Research Paper: The symptoms of pertussis
The changing trends in the incidence of pertussis have important implications for the recognition and control of the spread of this disease. Firstly, adolescents and adults may present with atypical symptoms and thus, may remain undiagnosed (Alexander, et al., 2008). Secondly, these infected adults, in particular, the healthcare workers, are a potential source for the spread of infection to the infants and children who are non-immunized, partially immunized and at times even those who have received full immunization against pertussis (Crameri & Heininger, 2008). Thirdly, the increased incidence amongst adults raises concerns regarding the duration of efficacy of the vaccine and has led to the contemplation of the administration of booster doses in adults.
The symptoms of pertussis include recurrent, paroxysmal bouts of a cough ending with an inspiratory “whoop”, often followed by post-tussive vomiting and is associated with respiratory distress. The onset of typical symptoms is usually preceded by a non-specific prodromal coryzal phase which might have symptoms identical to common upper respiratory infections such as a runny nose and sneezing and may be variably accompanied by low-grade fever (Crowcroft & Pebody, 2006).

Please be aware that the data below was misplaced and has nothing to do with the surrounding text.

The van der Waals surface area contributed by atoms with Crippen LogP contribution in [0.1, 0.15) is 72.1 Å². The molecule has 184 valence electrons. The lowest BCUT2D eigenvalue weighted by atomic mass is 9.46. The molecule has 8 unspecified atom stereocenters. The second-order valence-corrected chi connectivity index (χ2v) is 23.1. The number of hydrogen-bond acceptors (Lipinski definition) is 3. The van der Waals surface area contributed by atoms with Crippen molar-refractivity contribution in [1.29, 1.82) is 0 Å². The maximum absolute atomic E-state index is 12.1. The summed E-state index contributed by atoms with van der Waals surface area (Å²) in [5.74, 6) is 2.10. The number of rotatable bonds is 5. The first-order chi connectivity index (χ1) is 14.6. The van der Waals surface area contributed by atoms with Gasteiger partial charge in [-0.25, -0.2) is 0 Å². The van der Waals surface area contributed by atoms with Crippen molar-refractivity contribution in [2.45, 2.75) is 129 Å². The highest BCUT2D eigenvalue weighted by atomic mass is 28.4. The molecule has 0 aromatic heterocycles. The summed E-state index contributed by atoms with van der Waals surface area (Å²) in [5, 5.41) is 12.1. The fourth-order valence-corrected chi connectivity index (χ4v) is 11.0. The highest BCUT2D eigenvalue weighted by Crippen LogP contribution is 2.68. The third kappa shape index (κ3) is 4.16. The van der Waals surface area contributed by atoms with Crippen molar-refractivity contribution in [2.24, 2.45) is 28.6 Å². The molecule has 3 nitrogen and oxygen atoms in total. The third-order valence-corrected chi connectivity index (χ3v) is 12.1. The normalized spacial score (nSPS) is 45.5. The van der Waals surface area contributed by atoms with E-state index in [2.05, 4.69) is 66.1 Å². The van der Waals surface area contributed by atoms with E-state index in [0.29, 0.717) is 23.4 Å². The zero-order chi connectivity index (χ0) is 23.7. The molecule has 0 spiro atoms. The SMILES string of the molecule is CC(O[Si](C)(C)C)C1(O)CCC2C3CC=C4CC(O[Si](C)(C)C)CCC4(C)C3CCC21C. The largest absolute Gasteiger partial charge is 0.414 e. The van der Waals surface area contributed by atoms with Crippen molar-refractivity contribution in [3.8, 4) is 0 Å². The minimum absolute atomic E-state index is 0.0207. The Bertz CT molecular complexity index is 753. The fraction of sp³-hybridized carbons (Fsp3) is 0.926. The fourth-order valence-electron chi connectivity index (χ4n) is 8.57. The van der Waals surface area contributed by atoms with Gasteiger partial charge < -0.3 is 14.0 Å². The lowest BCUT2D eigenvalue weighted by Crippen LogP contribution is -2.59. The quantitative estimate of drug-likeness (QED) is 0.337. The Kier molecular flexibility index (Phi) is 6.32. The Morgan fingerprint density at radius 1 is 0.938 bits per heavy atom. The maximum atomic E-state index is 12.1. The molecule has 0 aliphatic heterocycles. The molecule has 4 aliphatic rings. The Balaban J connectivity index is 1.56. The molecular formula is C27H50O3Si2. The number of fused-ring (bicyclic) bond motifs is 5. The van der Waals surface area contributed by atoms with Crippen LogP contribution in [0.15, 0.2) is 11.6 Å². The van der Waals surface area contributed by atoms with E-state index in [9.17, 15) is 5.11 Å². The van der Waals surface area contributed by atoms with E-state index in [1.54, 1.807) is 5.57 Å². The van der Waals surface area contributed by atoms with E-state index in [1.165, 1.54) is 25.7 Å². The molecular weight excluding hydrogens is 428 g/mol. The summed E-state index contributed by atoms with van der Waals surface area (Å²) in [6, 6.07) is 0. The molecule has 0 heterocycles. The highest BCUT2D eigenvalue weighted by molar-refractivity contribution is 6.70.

The catarrhal phase is important because it is during this phase that the illness is unrecognized and thus inadvertent transmission of the disease might occur. The infectious period of pertussis begins with the onset of the catarrhal phase and persists for at least three weeks after the onset of typical symptoms (Crowcroft & Pebody, 2006). Studies have shown that after the acquisition of the organism from an infected individual, the incubation period of pertussis varies between 5-21 days after which catarrhal phase symptoms of the disease begin to manifest (Crowcroft & Pebody, 2006).